Brooks Brothers: Paying homage to two of the oldest retailers in the United States and Canada: Part One–Brooks Brothers, U.S.A.
November 8, 2020
In today’s world, retailers come and retailers go. However, there are two retailers that have shown astounding staying power: Brooks Brothers, in the United States, and The Bay, in Canada. In this two-part series, we delve into the history of these two mighty retailers. This week we’ll feature Brooks Brothers and next week, The Hudson’s Bay Company.
Brooks Brothers, an American fashion icon.
Their elegant and classic fashion styles for men, women, and children, together with innovation, superior quality and personal service, have made Brooks Brothers the oldest retail brand and clothier in the United States–202 years old. In fact, they are the oldest clothier in the English-speak world.
In 1818, Henry Sands Brooks founded
Brooks Brothers, the first ready-to-wear
fashion emporium in America.
The early history…
On April 7, 1818, at the age of 45, Henry Sands Brooks opened H. & D. H. Brooks & Co. on the northeast corner of Catherine and Cherry streets in Manhattan. Upon his death in 1833, his four sons, Elisha, Daniel, Edward, and John, inherited the family business. In 1850, the four sons renamed the business Brooks Brothers.
In the latter half of the 1800s,
Brooks Brothers introduced the
first ready-to-wear suit to
Fashions for U.S. Presidents
In the mid-1800s, Brooks Brothers outfitted loyal customer, United States President Abraham Lincoln, for his first inauguration. For his second inauguration, Brooks Brothers crafted a coat that included in the lining, a hand-stitch eagle with the inscription, “One Country, One Destiny.”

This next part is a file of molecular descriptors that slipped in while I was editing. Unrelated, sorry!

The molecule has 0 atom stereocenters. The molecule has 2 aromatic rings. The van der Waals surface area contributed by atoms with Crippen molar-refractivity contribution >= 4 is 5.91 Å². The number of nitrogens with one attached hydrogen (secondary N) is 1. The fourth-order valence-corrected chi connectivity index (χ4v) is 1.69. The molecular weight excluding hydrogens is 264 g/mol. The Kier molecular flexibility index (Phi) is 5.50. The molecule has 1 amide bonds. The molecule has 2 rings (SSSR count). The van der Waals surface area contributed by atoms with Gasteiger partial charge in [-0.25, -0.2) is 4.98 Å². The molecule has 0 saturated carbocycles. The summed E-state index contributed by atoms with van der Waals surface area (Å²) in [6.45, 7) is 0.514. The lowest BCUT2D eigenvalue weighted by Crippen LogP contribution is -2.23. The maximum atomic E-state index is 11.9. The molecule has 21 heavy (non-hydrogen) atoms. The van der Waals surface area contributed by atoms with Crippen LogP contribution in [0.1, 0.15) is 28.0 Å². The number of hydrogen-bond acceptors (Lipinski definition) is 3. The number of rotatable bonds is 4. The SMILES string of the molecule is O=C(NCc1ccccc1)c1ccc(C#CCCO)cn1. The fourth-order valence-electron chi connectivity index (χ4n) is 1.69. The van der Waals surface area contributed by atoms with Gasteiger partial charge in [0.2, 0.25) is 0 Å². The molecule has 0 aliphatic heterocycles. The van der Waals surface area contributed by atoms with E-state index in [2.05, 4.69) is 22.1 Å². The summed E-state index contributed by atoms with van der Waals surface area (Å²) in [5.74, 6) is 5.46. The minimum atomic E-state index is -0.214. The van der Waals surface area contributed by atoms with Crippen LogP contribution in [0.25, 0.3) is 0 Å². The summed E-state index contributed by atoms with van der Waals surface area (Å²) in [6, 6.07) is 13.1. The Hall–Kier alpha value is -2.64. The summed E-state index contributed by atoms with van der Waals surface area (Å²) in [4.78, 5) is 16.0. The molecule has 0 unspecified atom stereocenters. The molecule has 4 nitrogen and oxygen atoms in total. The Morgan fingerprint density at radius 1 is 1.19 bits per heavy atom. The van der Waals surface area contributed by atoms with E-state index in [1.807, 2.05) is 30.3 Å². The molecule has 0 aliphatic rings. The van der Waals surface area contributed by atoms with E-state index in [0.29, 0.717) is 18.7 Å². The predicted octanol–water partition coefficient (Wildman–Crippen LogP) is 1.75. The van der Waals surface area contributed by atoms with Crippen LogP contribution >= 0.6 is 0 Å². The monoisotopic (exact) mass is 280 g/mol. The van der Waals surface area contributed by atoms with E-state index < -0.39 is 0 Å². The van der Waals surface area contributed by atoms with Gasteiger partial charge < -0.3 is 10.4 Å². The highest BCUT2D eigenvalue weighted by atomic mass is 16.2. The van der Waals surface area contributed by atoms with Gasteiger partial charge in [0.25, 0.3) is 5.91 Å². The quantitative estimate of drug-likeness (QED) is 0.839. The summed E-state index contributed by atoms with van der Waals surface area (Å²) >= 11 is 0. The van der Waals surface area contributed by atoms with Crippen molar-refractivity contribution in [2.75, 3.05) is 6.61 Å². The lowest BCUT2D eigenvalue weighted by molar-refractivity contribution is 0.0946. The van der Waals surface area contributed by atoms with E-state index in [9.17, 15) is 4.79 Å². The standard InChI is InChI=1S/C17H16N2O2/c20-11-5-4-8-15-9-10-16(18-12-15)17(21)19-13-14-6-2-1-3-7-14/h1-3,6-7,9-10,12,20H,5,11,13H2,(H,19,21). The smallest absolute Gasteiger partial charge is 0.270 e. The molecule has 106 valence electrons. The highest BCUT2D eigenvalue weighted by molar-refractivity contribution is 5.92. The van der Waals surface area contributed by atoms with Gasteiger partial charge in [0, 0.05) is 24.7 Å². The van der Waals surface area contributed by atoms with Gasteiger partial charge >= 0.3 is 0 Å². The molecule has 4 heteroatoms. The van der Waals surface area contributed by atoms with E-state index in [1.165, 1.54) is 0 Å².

Brooks Brothers have outfitted
41 of the 45 American Presidents, including, Theodore Roosevelt, Herbert Hoover, Franklin D. Roosevelt, John F. Kennedy, Richard Nixon, Gerald Ford, George H. W. Bush,
Bill Clinton and Barack Obama.
The Golden Fleece
The Golden Fleece symbol depicted above was adopted by the four Brooks Brothers in 1850. Representing the highest measure of excellence, this ancient symbol was painted over the doors of their shops. To this day, the Golden Fleece remains the Brooks Brothers logo, a symbol of heritage, quality and legendary service.
The Ivy League Look
The Ivy League Look was what every Ivy League college student wore: Harris tweed jackets over oxford cloth shirts, beautiful brushed Shetland sweaters, flannel trousers and argyle socks. Ivy League was the standard of good taste back then, as it still is, today.
Mid- to late-1900s
The last member of the Brooks family to head the company was Winthrop Holly Brooks. He ran the business from 1935 until 1946 when it was sold to Julius Garfinckel & Co. Winthrop Brooks did, however, stay on after the sale as the company figurehead although John C. Wood became the director of Brooks Brothers.
By 1971, there were eleven Brooks Brothers stores located in Manhattan, Chicago, Boston, San Francisco, Pittsburgh, Los Angeles, Atlanta, Washington, D.C., and St. Louis. These eleven retail stores formed part of the retail conglomerate Garfinckel, Brooks Brothers, Miller & Rhoads, Inc., until 1981 when it was acquired by Allied Stores.
In 1988, Brooks Brothers was acquired by the British firm, Marks & Spencer. The company’s executives removed the signature Golden Fleece logo from the brand’s cotton knit polo shirts.